Weapon Wednesday – The History of Nine-O-Nine

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The bomber involved in Tuesday’s fatal crash in Connecticut never made it to war, but served as a search and rescue plane and water bomber.

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  • The original Nine-O-Nine was a decorated veteran of the air war over Europe.
  • The second plane served as a water bomber and nuclear test target.
  • The restored “Nine-O-Nine” crashed in 1987 and was subject to an extensive rebuilding.

Nine-O-Nine, the B-17 bomber involved in yesterday’s tragic crash in Connecticut, was built too late to serve in World War II, but was later rebuilt to resemble the original Nine O Nine, a veteran of the bomber campaign over Europe. The aircraft had a long postwar career, including a stint as a target in nuclear tests, before a lengthy rebuilding process restored her to flying condition. The bomber did have a close call in 1987, when a landing mishap severely damaged the aircraft.

B-17 Bombers In Flight

B-17 bombers of the Eighth Air Force practice flying in formation over England, 1944.

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The original Nine-O-Nine was a Boeing B-17G “Flying Fortress” bomber. Nearly 13,000 B-17s were built over the course of World War II, serving in both the Pacific and European theaters. Each four-engine bomber had a crew of ten, a top speed of 287 miles an hour, and could carry a payload of 4,500 bombs on a long distance bombing mission.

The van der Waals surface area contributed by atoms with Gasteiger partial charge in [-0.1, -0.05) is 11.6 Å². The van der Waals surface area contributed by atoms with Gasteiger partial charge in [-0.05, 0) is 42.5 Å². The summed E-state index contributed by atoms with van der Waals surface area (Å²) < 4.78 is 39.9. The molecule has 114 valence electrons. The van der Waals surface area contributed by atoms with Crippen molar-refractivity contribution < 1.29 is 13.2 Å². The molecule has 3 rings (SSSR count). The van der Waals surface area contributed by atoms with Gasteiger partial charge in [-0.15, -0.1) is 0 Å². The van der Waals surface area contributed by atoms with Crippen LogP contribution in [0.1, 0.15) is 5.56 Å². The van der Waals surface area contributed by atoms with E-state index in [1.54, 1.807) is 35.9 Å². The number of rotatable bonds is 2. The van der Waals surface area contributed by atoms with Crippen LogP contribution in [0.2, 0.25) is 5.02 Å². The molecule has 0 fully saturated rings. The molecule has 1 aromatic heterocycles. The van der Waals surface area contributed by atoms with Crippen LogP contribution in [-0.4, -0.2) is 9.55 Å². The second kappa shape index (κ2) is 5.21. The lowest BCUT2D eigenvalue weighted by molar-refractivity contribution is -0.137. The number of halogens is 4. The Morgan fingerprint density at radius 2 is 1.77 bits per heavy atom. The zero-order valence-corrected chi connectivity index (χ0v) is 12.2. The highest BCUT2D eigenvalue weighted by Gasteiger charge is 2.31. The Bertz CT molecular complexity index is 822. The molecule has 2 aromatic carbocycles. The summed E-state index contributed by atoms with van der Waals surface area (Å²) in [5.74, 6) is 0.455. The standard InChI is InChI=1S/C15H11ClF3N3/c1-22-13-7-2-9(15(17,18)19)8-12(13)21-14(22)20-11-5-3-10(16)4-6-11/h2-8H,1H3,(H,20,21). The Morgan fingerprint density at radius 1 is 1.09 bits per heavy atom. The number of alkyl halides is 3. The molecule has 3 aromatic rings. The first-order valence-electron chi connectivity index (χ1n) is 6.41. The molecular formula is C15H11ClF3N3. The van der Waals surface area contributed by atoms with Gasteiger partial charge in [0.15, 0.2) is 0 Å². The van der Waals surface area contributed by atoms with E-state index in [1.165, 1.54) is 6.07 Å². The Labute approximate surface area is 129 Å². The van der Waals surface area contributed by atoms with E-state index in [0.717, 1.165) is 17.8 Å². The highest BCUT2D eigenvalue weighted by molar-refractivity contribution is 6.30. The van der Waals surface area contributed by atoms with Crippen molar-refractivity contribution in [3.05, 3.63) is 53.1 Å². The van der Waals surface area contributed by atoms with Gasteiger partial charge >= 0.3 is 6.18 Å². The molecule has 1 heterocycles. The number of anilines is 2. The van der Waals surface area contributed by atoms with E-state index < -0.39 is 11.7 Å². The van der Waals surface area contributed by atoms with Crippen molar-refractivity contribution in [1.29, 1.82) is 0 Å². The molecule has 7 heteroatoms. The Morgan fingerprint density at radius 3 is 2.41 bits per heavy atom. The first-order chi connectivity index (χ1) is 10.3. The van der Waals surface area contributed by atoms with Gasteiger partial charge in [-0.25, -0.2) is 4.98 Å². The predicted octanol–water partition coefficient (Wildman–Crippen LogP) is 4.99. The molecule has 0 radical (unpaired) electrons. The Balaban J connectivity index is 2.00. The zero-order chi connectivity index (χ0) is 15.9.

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About the Common Constitutionalist

Brent, aka The Common Constitutionalist, is a Constitutional Conservative, and advocates for first principles, founders original intent and enemy of progressives. He is former Navy, Martial Arts expert. As well as publisher of the Common Constitutionalist blog, he also is a contributing writer for Political Outcast, Godfather Politics, Minute Men News (Liberty Alliance), Freedom Outpost, the Daily Caller, Vision To America and Free Republic. He also writes an exclusive weekly column for World Net Daily (WND).

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